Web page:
reduce its maintenance costs. Perhaps Jon Flanders could tell us
more. The BMWE delegation in Cleveland will be entirely made up
of officials, but many of these will be unpaid local officers.

The most recent endorsement by an international came from the
International Longshoremen's and Warehousemen's Union,
representing ports in the western United States and Canada. This
is another one of the unions which was expelled from the CIO for
being "reds", but unlike the UE has rejoined the AFL-CIO. The
ILWU has long been a sort of refuge for radicals blacklisted out
of other trades on the West Coast, but has also been thoroughly
enmeshed with port politics, which means the Democratic Party.
The automation of the industry has taken a terrible toll on
membership.

In 1994, the coastwide longshore caucus passed a resolution in
support of "an independent workers' party" which I'm posting
separately. The Inland Boatmen's Union, a subsection of the ILWU
representing tug and barge workers, endorsed this resolution and
also called upon L.P.A. to run candidates now and to totally
break with the Democrats. These actions, passed by rank and file
vote, led up to the International's endorsement of the Cleveland
convention.

All of these unions have things in common: They are small
unions facing huge corporate employers, they have relatively low
salaries for officials and staff compared to unions like the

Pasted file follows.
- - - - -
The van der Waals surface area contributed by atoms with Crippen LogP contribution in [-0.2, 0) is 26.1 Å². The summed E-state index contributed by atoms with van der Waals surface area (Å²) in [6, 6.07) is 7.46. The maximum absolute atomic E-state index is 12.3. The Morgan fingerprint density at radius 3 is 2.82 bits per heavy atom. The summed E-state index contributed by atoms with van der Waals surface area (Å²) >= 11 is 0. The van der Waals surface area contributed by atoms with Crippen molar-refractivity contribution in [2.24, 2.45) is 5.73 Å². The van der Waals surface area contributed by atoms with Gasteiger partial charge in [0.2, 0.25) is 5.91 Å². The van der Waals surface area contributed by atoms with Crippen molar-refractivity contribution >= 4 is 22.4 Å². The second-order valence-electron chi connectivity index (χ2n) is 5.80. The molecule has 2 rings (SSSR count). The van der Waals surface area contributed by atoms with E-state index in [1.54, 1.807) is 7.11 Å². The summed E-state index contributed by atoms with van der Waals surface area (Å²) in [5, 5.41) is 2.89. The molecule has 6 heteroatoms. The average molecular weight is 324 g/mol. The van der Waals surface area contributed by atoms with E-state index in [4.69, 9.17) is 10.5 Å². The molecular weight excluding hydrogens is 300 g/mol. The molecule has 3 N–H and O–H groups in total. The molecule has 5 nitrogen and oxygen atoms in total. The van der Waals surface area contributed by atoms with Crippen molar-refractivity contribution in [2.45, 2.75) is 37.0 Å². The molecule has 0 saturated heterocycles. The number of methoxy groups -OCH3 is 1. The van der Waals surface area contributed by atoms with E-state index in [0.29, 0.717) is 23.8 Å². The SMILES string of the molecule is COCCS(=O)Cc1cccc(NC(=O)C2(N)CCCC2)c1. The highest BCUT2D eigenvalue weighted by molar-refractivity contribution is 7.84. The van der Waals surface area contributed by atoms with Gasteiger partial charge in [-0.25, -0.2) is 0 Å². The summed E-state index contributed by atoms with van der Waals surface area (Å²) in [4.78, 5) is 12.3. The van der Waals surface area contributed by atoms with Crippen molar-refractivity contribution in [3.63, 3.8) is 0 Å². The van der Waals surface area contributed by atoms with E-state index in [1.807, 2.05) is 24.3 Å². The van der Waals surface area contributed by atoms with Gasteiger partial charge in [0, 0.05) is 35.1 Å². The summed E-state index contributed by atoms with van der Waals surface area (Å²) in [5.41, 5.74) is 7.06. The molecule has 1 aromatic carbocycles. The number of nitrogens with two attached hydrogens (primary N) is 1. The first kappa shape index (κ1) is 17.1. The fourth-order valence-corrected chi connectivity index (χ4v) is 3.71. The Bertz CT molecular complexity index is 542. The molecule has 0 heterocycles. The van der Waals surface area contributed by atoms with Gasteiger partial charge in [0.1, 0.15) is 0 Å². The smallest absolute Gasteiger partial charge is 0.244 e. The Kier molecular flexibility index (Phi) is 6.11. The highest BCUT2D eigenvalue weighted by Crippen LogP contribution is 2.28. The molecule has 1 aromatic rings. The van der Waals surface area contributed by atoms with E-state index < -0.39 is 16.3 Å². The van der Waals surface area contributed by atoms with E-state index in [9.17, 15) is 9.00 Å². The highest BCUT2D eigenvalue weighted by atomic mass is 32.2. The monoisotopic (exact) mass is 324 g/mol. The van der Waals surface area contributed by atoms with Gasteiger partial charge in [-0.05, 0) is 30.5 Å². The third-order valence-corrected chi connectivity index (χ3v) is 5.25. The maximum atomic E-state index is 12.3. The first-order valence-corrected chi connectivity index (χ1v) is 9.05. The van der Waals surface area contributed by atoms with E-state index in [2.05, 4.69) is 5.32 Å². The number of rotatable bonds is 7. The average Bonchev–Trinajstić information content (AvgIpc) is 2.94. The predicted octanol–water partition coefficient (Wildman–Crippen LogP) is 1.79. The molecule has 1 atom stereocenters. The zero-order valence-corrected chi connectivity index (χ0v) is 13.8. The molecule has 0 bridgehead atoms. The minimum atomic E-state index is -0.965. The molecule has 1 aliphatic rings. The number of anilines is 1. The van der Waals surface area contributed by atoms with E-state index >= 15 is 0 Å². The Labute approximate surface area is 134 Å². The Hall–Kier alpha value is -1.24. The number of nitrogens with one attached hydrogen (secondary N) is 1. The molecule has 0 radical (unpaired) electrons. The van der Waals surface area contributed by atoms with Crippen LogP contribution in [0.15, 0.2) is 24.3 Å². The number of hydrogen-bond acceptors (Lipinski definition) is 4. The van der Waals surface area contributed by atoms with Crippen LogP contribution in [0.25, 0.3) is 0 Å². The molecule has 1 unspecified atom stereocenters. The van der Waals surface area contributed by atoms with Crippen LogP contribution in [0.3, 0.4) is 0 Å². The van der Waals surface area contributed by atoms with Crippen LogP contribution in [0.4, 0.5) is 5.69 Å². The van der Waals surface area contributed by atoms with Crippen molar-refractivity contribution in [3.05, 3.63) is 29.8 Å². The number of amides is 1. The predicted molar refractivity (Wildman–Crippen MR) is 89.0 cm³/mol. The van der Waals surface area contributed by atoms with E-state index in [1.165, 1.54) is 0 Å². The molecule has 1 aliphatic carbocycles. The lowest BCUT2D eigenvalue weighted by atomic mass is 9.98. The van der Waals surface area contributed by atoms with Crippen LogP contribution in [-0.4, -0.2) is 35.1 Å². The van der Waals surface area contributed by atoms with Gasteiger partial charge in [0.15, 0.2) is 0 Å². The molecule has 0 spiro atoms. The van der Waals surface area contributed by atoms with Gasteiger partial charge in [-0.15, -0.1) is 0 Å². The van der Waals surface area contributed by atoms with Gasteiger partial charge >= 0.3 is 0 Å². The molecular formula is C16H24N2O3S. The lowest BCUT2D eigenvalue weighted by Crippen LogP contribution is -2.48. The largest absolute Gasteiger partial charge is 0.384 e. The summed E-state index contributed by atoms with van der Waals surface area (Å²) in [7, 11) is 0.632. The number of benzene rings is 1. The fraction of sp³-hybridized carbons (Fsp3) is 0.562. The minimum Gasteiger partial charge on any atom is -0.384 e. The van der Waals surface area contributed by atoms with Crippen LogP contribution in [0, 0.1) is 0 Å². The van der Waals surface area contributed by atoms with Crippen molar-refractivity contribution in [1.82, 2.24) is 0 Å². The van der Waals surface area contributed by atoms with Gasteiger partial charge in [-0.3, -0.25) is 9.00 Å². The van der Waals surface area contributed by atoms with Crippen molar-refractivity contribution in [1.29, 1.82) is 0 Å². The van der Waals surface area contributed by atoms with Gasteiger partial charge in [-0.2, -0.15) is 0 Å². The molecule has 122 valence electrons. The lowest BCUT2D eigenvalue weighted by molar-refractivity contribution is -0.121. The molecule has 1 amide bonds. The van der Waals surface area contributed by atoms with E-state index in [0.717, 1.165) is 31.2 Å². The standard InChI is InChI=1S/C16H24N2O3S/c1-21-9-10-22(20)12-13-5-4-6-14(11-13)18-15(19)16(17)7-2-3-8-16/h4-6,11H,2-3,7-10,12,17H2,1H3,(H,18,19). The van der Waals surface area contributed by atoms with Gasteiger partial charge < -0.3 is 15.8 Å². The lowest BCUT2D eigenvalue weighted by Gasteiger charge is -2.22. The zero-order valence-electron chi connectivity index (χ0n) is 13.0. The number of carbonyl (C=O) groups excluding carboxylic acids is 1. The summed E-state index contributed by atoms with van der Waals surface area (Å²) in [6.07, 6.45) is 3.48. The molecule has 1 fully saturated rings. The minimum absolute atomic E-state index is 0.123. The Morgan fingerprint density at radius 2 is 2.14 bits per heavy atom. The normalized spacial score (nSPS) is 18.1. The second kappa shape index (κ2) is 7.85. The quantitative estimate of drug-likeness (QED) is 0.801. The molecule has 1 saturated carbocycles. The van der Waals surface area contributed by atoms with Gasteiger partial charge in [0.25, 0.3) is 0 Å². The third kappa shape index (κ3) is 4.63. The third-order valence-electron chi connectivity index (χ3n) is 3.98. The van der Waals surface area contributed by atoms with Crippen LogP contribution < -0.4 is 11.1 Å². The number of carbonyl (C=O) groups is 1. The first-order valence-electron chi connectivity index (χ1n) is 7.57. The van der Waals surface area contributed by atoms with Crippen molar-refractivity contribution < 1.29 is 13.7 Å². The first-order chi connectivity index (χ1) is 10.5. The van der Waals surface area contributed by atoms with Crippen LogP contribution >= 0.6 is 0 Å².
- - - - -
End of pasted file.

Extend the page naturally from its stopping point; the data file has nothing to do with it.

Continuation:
Service Employees or the Teamsters, they have a high degree of
rank and file involvement at the local level, and they *don't*
have their headquarters in Washington, D.C. It should be pointed
out that the L.P.A. endorsements were made at conventions and not
by executive boards acting on their own.

The fifth major endorser, sometimes referred to as if it were an
international union, is the California Nurses Association. The
CNA has been on a leftward trajectory for the past three decades
as it transformed itself from a "professional association" into a
union. Most recently, a final intense internal struggle between
the "professionals" and the "unionists" led to a sharp shift in
CNA leadership and the withdrawal (or expulsion, I'm not sure
which) of the CNA from the more traditional American Nurses
Association. The CNA, like OCAW, has been a strong supporter of a
national health system. The current restructuring of the health
care industry poses enormous threats to CNA members both as
individuals and as a group, and it is clearly apparent that